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GF! Archival Version Copyright 1995-2004

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by Infogrames

Ups: Lots of variety in missions; cool gadgets; great for M:I fans.

Downs:  Super lame control; franchise worn out.

System Reqs:
Sony PlayStation

termroom-01.jpg (4871 bytes)Maybe it's just me, but I think the time for a Mission: Impossible game on the PlayStation has already come and gone. It's not that the 1996 blockbuster movie remake of the 1960's TV show didn't warrant a video game; in fact there was a more timely one on the N64. But why would we want one now? There are the little differences; in a years time they've managed to add dialogue and rearrange the missions a bit. Definitely not worth the time if you ask me. I thought the N64 version was a lot of fun when I first played it. Its graphics are on par with GoldenEye and because I had just rented the movie, those scenes were still fresh in my mind. Really the movie tie in is the only thing that separates Mission: Impossible from "newer" games like Syphon Filter, Metal Gear Solid, or even Medal of Honor. Really these game aren't newer than Mission: Impossible (PSX), but they sure feel like it.

mainl_03-01.jpg (2850 bytes)Like GoldenEye and Syphon Filter, Mission: Impossible is a mission-based game. Each level consists of a list of chores: get the something, save somebody, and make your escape. There is a great variety of mission types, ranging from shoot-em-up, to hide and seek, and puzzles. I am quite the fan of solving problems without killing anyone, and more than any other "mission game" Mission Impossible gives me those nonviolent alternatives. But shooter fans do not despair; gunplay is also an integral part of Mission: Impossible. It is the gadgets, not the guns, that make Mission: Impossible possible to play. There are, as always, keys, ID cards and the like, and the more exotic equipment like blowguns and gas masks. The ultimate gadget has to be the face maker. With the face maker you, as Ethan, can impersonate the top brass and sneak into just about anywhere.

mainl_04-01.jpg (2834 bytes)When the N64 version of Mission: Impossible first came out I was very impressed with the missions. I was hiding and sneaking, talking and sabotaging, changing costumes and shooting Russians, even solving puzzles. But a few years ago I was more easily entertained, and a year is a long time in game years. When it was first debuted Mission Impossible was on the cutting edge of the "mission game" genre, and now, because of their popularity, great improvements have been made in the genre. Mission: Impossible manages to remain interesting but dated.

room-01.jpg (3557 bytes)Mission’s missions are pretty innovative even though they still conform to the movie’s plot. You would think that this would make them easy- wrong. The missions are not one bit intuitive. Most of the time I was reduced to hunting around for some object not quite knowing why or where to look. I mean some parts are really cool, but most of the game is subpar. I really enjoyed the missions heavy on spying and intrigue. In one level Ethan has to plant smoke bombs during a fancy party, rendezvous with a spy, lure a dignitary, evade an enemy, and get out alive.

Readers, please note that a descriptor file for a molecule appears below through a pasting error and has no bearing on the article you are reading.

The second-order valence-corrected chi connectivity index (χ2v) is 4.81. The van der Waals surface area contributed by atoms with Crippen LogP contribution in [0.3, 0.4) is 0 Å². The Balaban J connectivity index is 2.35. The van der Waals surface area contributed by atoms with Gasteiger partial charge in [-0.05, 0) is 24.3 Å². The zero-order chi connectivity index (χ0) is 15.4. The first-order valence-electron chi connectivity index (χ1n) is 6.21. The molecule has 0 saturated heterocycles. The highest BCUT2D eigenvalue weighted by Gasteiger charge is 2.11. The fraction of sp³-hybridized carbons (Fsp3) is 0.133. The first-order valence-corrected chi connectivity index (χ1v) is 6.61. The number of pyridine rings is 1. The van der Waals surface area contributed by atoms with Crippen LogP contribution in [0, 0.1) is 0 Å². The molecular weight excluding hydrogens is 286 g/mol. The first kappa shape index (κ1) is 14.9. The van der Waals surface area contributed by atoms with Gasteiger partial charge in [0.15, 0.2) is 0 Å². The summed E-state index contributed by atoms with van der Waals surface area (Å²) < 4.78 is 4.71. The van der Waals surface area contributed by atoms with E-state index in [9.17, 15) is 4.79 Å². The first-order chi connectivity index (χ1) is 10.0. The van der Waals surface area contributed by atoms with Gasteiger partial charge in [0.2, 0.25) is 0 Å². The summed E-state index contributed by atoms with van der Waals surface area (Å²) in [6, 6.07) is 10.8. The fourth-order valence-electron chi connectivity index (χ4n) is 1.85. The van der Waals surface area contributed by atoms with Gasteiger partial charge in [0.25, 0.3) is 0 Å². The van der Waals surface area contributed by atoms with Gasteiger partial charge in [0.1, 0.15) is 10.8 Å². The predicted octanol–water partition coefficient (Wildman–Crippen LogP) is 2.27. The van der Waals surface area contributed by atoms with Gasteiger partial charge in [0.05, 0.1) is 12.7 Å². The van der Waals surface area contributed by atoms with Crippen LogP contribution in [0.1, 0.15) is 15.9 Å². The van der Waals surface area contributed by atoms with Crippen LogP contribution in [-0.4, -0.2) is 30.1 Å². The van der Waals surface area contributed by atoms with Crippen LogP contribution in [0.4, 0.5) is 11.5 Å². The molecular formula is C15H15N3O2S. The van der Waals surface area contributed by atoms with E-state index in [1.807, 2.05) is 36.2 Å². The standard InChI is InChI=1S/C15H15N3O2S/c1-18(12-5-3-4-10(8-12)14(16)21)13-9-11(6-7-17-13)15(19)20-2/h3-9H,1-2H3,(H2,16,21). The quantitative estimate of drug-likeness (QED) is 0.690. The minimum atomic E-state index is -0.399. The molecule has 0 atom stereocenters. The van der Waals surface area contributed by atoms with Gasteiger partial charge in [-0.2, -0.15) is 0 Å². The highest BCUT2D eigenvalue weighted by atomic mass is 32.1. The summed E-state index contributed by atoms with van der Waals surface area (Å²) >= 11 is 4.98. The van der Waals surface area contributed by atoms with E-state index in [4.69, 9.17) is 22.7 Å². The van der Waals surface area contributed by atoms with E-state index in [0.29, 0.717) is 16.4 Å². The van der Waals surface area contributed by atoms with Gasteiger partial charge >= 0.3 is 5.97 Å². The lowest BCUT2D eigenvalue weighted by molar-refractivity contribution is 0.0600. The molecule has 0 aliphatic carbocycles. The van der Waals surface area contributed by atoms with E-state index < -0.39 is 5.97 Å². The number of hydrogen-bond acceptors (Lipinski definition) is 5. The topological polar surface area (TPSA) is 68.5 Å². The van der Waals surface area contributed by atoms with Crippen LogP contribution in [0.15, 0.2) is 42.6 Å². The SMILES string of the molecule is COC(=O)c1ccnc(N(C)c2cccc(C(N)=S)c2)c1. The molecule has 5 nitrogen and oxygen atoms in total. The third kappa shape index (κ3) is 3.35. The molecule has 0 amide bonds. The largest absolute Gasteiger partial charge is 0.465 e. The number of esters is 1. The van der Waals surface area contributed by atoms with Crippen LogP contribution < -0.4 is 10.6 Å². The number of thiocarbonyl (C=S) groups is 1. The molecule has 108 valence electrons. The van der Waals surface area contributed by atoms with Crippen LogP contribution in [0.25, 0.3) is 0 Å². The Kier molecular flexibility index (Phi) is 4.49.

sub01-01.jpg (3451 bytes)While the game play is a bit of a let down, the control is downright crappy. The whole thing is a little too loose for me. Ethan runs just fine, but just try to do some precision jumping. I also have bones to pick with their 1st and 3rd person view combo. Really, it is third person, until Ethan is engaged in a gunfight (yes, that means you have to take fire first). Then you get the option to use the target. A clunky beast of a first person targeting system, Ethan becomes semi-transparent and through him and the target you can try to make out and then shot the enemy. This function bugged me so much I refused to use it and preferred to shoot from the hip. I was also disappointed in the lack of a strafe or sidestep button. Come on, how archaic. To compound problems the X button is jump, talk, use, and just about everything else. I was always hopping around- I’d try to talk but jump instead, try to open the door and hop instead, try to jump and I’d start talking to someone. The control problems are perhaps the weakest part of Mission: Impossible.

supfmaker-01.jpg (2246 bytes)The graphics also date Mission: Impossible. The in game graphics are passable, but, whoa Nellie, are those cutscenes bad. These people really look like blockheads. If the cut scenes weren’t so long I don’t think it would be such a big issue for me, but they seem to go on and on forever and I died enough that I had to see them over and over again. At least the sound was ok. I mean the Mission: Impossible theme song can’t be ruined. But the plot sure can be.

suptruck-01.jpg (3102 bytes)Really, this game is a least a year too late. Who is still thinking about Mission Impossible now? It’s out of the theaters, out on video, and already out of the new release section. I say spend your money on the newer "mission game" titles (Metal Gear Solid, Syphon Filter, or Medal of Honor) and if you a real fan of the genre rent Mission: Impossible over the weekend. And if you’re a big fan of the Mission: Impossible franchise, I’m sorry for you -- this video game doesn’t do it justice.

--Sarah Wichlacz